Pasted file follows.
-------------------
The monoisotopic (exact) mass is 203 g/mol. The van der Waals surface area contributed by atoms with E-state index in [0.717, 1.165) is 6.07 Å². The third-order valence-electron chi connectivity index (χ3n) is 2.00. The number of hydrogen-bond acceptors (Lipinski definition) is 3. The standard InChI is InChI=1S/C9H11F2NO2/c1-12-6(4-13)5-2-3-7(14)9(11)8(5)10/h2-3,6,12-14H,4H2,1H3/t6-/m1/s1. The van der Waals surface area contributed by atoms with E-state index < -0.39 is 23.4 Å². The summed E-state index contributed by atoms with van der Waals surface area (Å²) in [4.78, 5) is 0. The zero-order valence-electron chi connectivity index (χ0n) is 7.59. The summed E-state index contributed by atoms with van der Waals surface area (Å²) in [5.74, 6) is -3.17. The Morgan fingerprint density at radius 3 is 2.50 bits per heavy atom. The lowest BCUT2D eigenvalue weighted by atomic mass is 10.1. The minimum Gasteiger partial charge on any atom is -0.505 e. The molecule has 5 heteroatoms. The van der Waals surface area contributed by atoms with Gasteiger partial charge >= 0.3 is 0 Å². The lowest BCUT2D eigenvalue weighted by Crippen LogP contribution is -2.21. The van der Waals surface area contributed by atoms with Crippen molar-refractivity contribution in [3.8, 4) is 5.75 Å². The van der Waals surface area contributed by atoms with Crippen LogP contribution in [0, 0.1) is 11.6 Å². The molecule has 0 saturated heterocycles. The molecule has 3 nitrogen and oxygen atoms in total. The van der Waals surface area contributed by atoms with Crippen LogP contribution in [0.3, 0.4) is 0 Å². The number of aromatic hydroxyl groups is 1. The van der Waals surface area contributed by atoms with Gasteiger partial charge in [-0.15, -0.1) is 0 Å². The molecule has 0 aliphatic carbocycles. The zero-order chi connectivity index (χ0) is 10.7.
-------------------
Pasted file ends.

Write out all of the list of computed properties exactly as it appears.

The monoisotopic (exact) mass is 203 g/mol. The van der Waals surface area contributed by atoms with E-state index in [0.717, 1.165) is 6.07 Å². The third-order valence-electron chi connectivity index (χ3n) is 2.00. The number of hydrogen-bond acceptors (Lipinski definition) is 3. The standard InChI is InChI=1S/C9H11F2NO2/c1-12-6(4-13)5-2-3-7(14)9(11)8(5)10/h2-3,6,12-14H,4H2,1H3/t6-/m1/s1. The van der Waals surface area contributed by atoms with E-state index < -0.39 is 23.4 Å². The summed E-state index contributed by atoms with van der Waals surface area (Å²) in [4.78, 5) is 0. The zero-order valence-electron chi connectivity index (χ0n) is 7.59. The summed E-state index contributed by atoms with van der Waals surface area (Å²) in [5.74, 6) is -3.17. The Morgan fingerprint density at radius 3 is 2.50 bits per heavy atom. The lowest BCUT2D eigenvalue weighted by atomic mass is 10.1. The minimum Gasteiger partial charge on any atom is -0.505 e. The molecule has 5 heteroatoms. The van der Waals surface area contributed by atoms with Gasteiger partial charge >= 0.3 is 0 Å². The lowest BCUT2D eigenvalue weighted by Crippen LogP contribution is -2.21. The van der Waals surface area contributed by atoms with Crippen molar-refractivity contribution in [3.8, 4) is 5.75 Å². The van der Waals surface area contributed by atoms with Crippen LogP contribution in [0, 0.1) is 11.6 Å². The molecule has 0 saturated heterocycles. The molecule has 3 nitrogen and oxygen atoms in total. The van der Waals surface area contributed by atoms with Crippen LogP contribution in [0.3, 0.4) is 0 Å². The number of aromatic hydroxyl groups is 1. The van der Waals surface area contributed by atoms with Gasteiger partial charge in [-0.15, -0.1) is 0 Å². The molecule has 0 aliphatic carbocycles. The zero-order chi connectivity index (χ0) is 10.7.